Out for a walk on the first day, my wife said, “I’m still really thinking about that house! What do you think?”
I told her I’d be lying if I didn’t say I had thought about it, although I was really thinking about a house, not this house.
The house had so much of what I wanted, and I’ll be honest: it had been growing on me a little bit.
The area being sleepy, desolate, secluded, far from a “main drag,” or whatever you want to call it – this really didn’t bother me as much as I thought it would. I mean, I’m very car-dependant as it is. When we were living in a condo downtown, of course we walked out for the proverbial coffee, or down to the St. Lawrence Market. But in a house, we weren’t going to have those same luxuries. And I thought back to the house that was “steps to Yonge,” and I was going insane trying to feel the goddam subway underneath my feet anyways!
The lot was only 102-feet deep, and no, I wouldn’t be able to put in a hockey rink or football field for my son. But considering I didn’t actually have a son, and considering there’s a park one block away, maybe this wasn’t so much of an issue?
As for the style, I wasn’t a huge fan of “transitional,” which is somewhere between modern and traditional. But the house was new, and what the hell do I know about style anyways? Perhaps this style was ahead of its time.
All the while, I wondered if I just wanted any house, and that’s why this one was growing on me.
But as the days went on, my wife was more and more excited about the prospect of this home, and that made me excited. She wasn’t excited to build a house, and while she loved the house that was steps from Yonge, she hated the second house on which we bid.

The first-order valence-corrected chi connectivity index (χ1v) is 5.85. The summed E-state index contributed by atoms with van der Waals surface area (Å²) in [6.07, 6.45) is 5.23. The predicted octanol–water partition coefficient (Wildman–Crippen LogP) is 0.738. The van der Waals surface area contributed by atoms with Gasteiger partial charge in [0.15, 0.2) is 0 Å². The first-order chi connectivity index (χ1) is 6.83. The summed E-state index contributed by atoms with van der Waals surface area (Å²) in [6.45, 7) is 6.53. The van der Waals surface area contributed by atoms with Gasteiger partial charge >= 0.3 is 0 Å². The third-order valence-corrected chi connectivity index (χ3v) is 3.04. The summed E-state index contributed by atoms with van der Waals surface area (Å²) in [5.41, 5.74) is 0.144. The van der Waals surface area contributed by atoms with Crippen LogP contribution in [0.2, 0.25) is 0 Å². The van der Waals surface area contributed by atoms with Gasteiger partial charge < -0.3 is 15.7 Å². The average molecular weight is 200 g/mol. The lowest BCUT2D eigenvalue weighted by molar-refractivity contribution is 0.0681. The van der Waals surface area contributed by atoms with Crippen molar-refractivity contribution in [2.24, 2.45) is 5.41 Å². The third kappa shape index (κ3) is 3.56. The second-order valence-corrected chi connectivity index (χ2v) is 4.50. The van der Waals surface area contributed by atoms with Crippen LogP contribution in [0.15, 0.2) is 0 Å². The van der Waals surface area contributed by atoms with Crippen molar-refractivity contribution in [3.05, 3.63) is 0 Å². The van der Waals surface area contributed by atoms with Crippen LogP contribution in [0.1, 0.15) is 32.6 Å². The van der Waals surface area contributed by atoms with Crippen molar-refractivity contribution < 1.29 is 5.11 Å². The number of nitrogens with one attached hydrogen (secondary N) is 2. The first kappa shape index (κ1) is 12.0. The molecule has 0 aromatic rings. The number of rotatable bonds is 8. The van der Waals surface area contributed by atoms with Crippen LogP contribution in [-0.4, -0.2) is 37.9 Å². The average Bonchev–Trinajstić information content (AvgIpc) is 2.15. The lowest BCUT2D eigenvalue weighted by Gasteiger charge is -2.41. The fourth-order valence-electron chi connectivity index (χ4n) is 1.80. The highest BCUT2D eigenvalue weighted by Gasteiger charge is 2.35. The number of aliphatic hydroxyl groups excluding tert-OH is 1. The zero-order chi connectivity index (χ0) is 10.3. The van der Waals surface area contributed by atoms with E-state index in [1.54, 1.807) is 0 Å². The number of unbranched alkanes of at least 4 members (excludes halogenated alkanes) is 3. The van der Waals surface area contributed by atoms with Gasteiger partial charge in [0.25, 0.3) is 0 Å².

By the end of our trip, she was, true to the word, in love.
I took a look at the measurements of the basement again, and guess what? If we re-routed all of the wiring for the TV and speakers to the other wall, and moved the built-in console, I could get my 20-feet! Yeah, I know what you’re thinking: “David, did you buy a house because it fit your five hockey jerseys?”
The answer is not “yes.”
The answer is……….”maybe.”
Maya was really difficult through that trip, and it just sort of put this bug in our ear that perhaps she needed more space. She wasn’t just walking by this point – she was running. Maybe a small backyard for the summer was in store?
We decided that when we got back to Toronto, we’d wait two weeks, then make an offer. This house was on its third listing, at its third price. It wasn’t going anywhere, anytime soon, so we figured we had nothing to lose by waiting.
The day after we got back to Toronto, I was in the car wash – I’ll never forget this moment, and my phone buzzed: there was a registered offer on the property. Call the listing agent if we were interested.
I called my wife and told her, and she said, “What do you think?”
I said, “I think we’re buying a house today. Let’s do it.”
Jack was in Montreal for the weekend, but he called the listing agent, who we both knew quite well, and he tried buttering her up. He called me back shortly thereafter and simply said, “Bring the money, Dave. She’s not giving you an edge on this one just because it’s for you. Bring everything you’ve got.”
Even though we were in competition, we still came in under the list price. The house had been on the market for five weeks now at this price, and I knew both parties would be under list.
I went to present my offer in person to the owners, and their kids were in the room. It seemed to be really sweet, really sincere, and really authentic.
I was surprisingly calm throughout this process. The market was very different from one year previous, and rather than being in a 28-offer, 8-offer, or 9-offer melee like the first three go’s at this, I was simply bidding on a house that had been languishing on the market for five months, up against another bidder, who I honestly didn’t think would come up to the list price.